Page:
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POLS7007A/B International Development and Public Policy

Course Code: POLS7007A/B

Course Tutor: Dr Cathy Elliott (Department of Political Science) Term One / Dr Jonathan Kennedy (Department of Political Science) Term Two

Length: One term (students choose to attend either the Autumn or Spring Term)

Teaching: 20 hours lectures/seminars

Assessment: Essay One: One 1000 word self-reflective essay (30%)
                      Essay Two: One 3000 word development project design essay (70%)

Credits: 0.5 course units, 4 (US) 7.5 (ECTS) 

Module Level: Advanced

About this course

This course will examine how ideas about development help us understand the various ways the world is divided into rich and poor. We will critically examine the idea that the world can be understood as composed of the rich, industrialised “developed” countries (or global “North”) and the poorer “majority world” (or global “South”), and – using a critical approach to the processes of development – we will emphasize the interaction of politics with society, culture and economics.

Students will be introduced to the different strands of development theory and the debates between them. We will also focus on the way these different theoretical approaches have shaped development relations, processes, institutions, and policies. Students will gain a thorough understanding of different ideas about what development means and the history of the concept, as well as the political implications of working with different definitions of development. This will also enable us to investigate how, and in what ways, we are all personally implicated in the flows of power, goods, money and ideas that create a rich and a poor world.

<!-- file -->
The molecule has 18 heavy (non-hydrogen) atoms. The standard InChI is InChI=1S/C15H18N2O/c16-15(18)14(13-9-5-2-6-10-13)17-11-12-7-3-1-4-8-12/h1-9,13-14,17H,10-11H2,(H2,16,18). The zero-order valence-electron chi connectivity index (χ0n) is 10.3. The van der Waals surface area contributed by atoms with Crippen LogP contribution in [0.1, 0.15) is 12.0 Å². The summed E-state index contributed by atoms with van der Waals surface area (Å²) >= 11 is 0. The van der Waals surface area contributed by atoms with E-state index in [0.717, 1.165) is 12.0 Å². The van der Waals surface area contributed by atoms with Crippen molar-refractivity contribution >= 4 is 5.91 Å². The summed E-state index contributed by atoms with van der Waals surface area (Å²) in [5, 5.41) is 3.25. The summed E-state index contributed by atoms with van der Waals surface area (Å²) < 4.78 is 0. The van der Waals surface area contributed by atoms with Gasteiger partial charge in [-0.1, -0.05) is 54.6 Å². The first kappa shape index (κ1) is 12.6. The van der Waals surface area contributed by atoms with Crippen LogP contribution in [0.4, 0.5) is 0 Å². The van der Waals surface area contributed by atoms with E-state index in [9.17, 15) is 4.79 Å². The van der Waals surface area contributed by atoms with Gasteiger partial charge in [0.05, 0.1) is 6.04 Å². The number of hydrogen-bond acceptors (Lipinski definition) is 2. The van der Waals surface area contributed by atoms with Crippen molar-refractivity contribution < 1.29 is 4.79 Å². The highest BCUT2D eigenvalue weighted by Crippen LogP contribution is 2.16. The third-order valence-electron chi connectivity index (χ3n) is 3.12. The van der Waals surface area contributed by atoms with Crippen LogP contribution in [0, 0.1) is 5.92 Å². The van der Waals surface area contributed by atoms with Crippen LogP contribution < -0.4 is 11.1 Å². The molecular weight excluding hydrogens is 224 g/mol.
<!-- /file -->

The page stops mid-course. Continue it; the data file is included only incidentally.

We will also consider what is meant by public policy for development, how public policies come about and the range of actors who help to shape, and contest, them. Over the duration of the course, students will learn to critically apply different theoretical perspectives on development to a range of contemporary issues for global public policy, including aid, trade, democracy, religion, gender and the environment. By the end of the course, you will be able to identify how different theoretical approaches imply different types of development intervention and be able to design your own small development programme or project.

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School of Public Policy,
The Rubin Building,
29/31 Tavistock Square,
London, WC1H 9QU.
Tel: +44 (0)20 7679 4999,
Fax: +44 (0)20 7679 4978,
Email: spp@ucl.ac.uk

Postgraduate enquiries

Tel: +44 (0)20 7679 4982/4950
Email: spp.pg@ucl.ac.uk

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